It’s easy to mention the disparity between the harbinger of radioactive annihilation in GOJIRA to the drop-kicking superhero in GODZILLA VS. MEGALON, yet throughout the Showa era, important issues of the quickly evolving Japan remained present. Environmentalism, corporate greed, nationalism, space exploration, and even bullying were topics that the filmmakers were concerned enough about to include in their simple monster movies. Even the shadow of nuclear warfare never truly dissipated. Groovy teens and G united to stop terrorists from building weapons in EBIRAH, and the kid-friendly MEGALON mentions how H-bomb testing has affected Seatopia. Like many icons, Godzilla carried the weight of tragedy but stomped around care-free in the world of pop.

Before we bow out, let’s give another mention to the directors who gave us a variety of Godzillas to enjoy. Honda will always be rightfully recognized as the definitive filmmaker as he understood how to give kaiju a sense of gravitas and pathos. Without the fun romps of Fukuda though, the franchise might’ve fizzled out early from being too staid, and that silliness remains one of the prominent features of G’s legacy. Motoyoshi Oda’s GODZILLA RAIDS AGAIN might seem workman-like coming after GOJIRA, yet it’s still an entertaining entry imbued with the spirit of Japan rebuilding after the war. And what else can be said about Yoshimitsu Banno’s crazy GODZILLA VS. HEDORAH? It’s not an easy task to make the most bizarre G film ever after enduring twin fairies, alien slugs, and Minilla!

Personally, it’s been wonderful to revisit the classics of my youth. The Showa era was the Silver Age for Godzilla, and these films will always be the ultimate way for me to remember and enjoy my monster friends. Now as an adult, it was fascinating to watch the Toho team shape the series alongside the growing Japan. Just like the ever-bustling country, the G flicks ambitiously barreled forward with results ranging from interesting to strange, ceaselessly entertaining no matter what. I don’t think that’s my nostalgia talking either! The concept of “a kaiju fights and destroys things” can be stretched very thin, yet over fifteen entries, it’s never felt dull. It’s probably why some of my warmest movie memories will always remain on Monster Island.

Godzilla finally laid dormant. However, 1984 soon came around, and for his 30th anniversary, Toho revived the monster into a new age of cinema. A year later, both his silver screen resurrection from Japan and a particular, newborn baby from South Korea landed in America. Was it already written in the stars that this boy fresh to the world and the US would have a fate intertwined with the King of the Monsters? We’ll explore this and more with THE RETURN OF GODZILLA!

Monday, April 7, 2014

Derp Blog Into Darkness #28: WILD HOGS (2007)

In Derp Blog Into Darkness, I take a plunge into the deep with movies I’ve never seen or (in some cases) never even heard of, with the only common thread throughout being that they were purchased by my partner in the years after the break with her religious upbringing. This gives me a wide variation in movies to explore, ranging from mainstream comfort food to more daring, “rebellious” stuff.

It’s been a while since I did a Derp Blog Into Darkness, what with Kaiju Kavalcade taking up so much of my blog time. My hand was forced, however, when last week Dissolve writer Nathan Rabin announced that the next entry in his delightful Forgotbusters column would be WILD HOGS. The intent of Derp Blog Into Darkness is for me to jump into movies I’ve never seen as blindly as possible, and having read a Forgotbusters on the movie would no doubt cloud my perceptions of it. So without further ado:

I always try to find out a few personal details surrounding the movie I’m Derp Blogging about: Was this a movie purchased for nostalgic reasons? Comfort food? A blind buy? Didn’t need to do it this time though, as my lovely fiancée was quick to point out sans prompting: “Why did I buy this movie? I only watched it the once. God…”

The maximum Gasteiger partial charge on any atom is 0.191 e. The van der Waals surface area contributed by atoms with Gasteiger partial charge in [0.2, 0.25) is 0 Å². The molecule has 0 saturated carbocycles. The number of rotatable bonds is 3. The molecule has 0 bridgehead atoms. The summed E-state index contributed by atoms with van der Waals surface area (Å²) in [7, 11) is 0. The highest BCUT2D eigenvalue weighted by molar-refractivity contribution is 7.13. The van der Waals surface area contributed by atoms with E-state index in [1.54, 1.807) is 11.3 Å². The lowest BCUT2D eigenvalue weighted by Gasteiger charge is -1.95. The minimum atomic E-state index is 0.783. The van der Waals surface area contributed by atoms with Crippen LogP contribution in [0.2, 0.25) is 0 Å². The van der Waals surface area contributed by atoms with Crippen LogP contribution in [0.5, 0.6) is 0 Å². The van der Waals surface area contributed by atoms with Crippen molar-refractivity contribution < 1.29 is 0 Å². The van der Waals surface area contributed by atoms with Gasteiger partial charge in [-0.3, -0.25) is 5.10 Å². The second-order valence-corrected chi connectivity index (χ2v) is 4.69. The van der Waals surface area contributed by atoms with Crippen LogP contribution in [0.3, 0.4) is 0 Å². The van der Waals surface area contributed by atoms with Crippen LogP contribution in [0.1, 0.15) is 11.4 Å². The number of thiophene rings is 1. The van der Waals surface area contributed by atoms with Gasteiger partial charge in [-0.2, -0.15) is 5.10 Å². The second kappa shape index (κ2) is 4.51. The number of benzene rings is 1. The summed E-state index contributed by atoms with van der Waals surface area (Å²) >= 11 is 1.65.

WILD HOGS makes many mistakes, but the principal one is giving us introductions to all four of our rambunctious porcines, complete with name title card and everything. Problem is, they’re all super well-off guys whose problems are pretty luxurious ones. Martin Lawrence took a year off to write a How To book but hasn’t managed to finish it. His horrible shrew of a wife dares to suggest he take his old plumber job back up. His daughter also looks like “an eskimo hooker” for wearing uggs and a skirt. She replies with “I’m supposed to!” which is either really weird or really cartoonishly conservative of the writer. Anyway, it made me go “Ha!” which, all things considered, is not a bad outcome for any given scene featured in the film WILD HOGS. John Travolta’s business is going south and his supermodel (implied gold digger) wife left him. We can all relate! Hilariously, Travolta’s business is vague enough that he’s a Vague Movie Big Shot guy who sits behind a desk in a tall building so you get the feeling that WILD HOGS is maybe an expensive AU fanfic of THE PUNISHER? Tim Allen’s problem is that he has to eat salads cuz of his high cholesterol. His skinny supermodel wife and cherubic movie son hilariously eat steaks with loads of gravy in front of his face all the time. Allen’s dentist job is also pretty boring. Man, I feel ya. I’ve said “hilariously” twice now but neither instance is a thing the movie finds hilarious. Ready for a third one? William H. Macy is a software developer who has trouble connecting with women because of his social awkwardness. He tries to impress a random lady in a coffeeshop with his new voice command program, but a glitch causes the program to search for “alternative sex”. I don’t know if the movie is trying to tell me that Macy is a guy with really bad ideas, or if this is its idea of the internet, but the program loudly states NOW SEARCHING FOR ALTERNATIVE SEX and brings up a bunch of pop up windows of fake porn sites who also immediately start playing sound files. The two I could make out were Sexy Grannies (“Granny is going to spank you!”) and Barnyard Love (“Moo! Moo!”). The “"Barnyard Love” pop-up window I found especially hilarious (see!) because as far as I know bestiality is illegal, and WILD HOGS suggests that a simple search for a keyword even vaguely related to it (Macy searched for “alternative sex”, not “animal sex” or anything) will bring up a page with a Playmate looking lady in farm girl clothes standing in front of a cartoon barn while farm animal .wav files start playing. Also lol old people fucking is in the same category as fucking animals.